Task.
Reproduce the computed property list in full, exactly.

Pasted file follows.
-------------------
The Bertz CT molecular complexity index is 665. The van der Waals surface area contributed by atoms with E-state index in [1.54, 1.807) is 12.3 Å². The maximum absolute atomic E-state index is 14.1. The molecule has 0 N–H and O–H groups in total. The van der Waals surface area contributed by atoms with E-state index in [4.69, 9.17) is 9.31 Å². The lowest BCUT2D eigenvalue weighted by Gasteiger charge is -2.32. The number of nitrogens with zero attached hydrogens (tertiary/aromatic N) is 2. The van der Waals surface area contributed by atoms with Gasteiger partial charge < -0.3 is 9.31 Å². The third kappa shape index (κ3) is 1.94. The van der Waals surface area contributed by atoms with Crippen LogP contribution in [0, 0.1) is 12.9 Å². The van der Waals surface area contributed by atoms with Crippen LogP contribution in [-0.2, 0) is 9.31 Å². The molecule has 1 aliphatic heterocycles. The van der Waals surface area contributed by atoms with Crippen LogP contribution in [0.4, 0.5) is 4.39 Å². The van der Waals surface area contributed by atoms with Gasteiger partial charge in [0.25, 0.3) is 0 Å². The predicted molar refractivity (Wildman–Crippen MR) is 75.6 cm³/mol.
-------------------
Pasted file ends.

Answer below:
The Bertz CT molecular complexity index is 665. The van der Waals surface area contributed by atoms with E-state index in [1.54, 1.807) is 12.3 Å². The maximum absolute atomic E-state index is 14.1. The molecule has 0 N–H and O–H groups in total. The van der Waals surface area contributed by atoms with E-state index in [4.69, 9.17) is 9.31 Å². The lowest BCUT2D eigenvalue weighted by Gasteiger charge is -2.32. The number of nitrogens with zero attached hydrogens (tertiary/aromatic N) is 2. The van der Waals surface area contributed by atoms with Gasteiger partial charge < -0.3 is 9.31 Å². The third kappa shape index (κ3) is 1.94. The van der Waals surface area contributed by atoms with Crippen LogP contribution in [0, 0.1) is 12.9 Å². The van der Waals surface area contributed by atoms with Crippen LogP contribution in [-0.2, 0) is 9.31 Å². The molecule has 1 aliphatic heterocycles. The van der Waals surface area contributed by atoms with Crippen LogP contribution in [0.4, 0.5) is 4.39 Å². The van der Waals surface area contributed by atoms with Gasteiger partial charge in [0.25, 0.3) is 0 Å². The predicted molar refractivity (Wildman–Crippen MR) is 75.6 cm³/mol.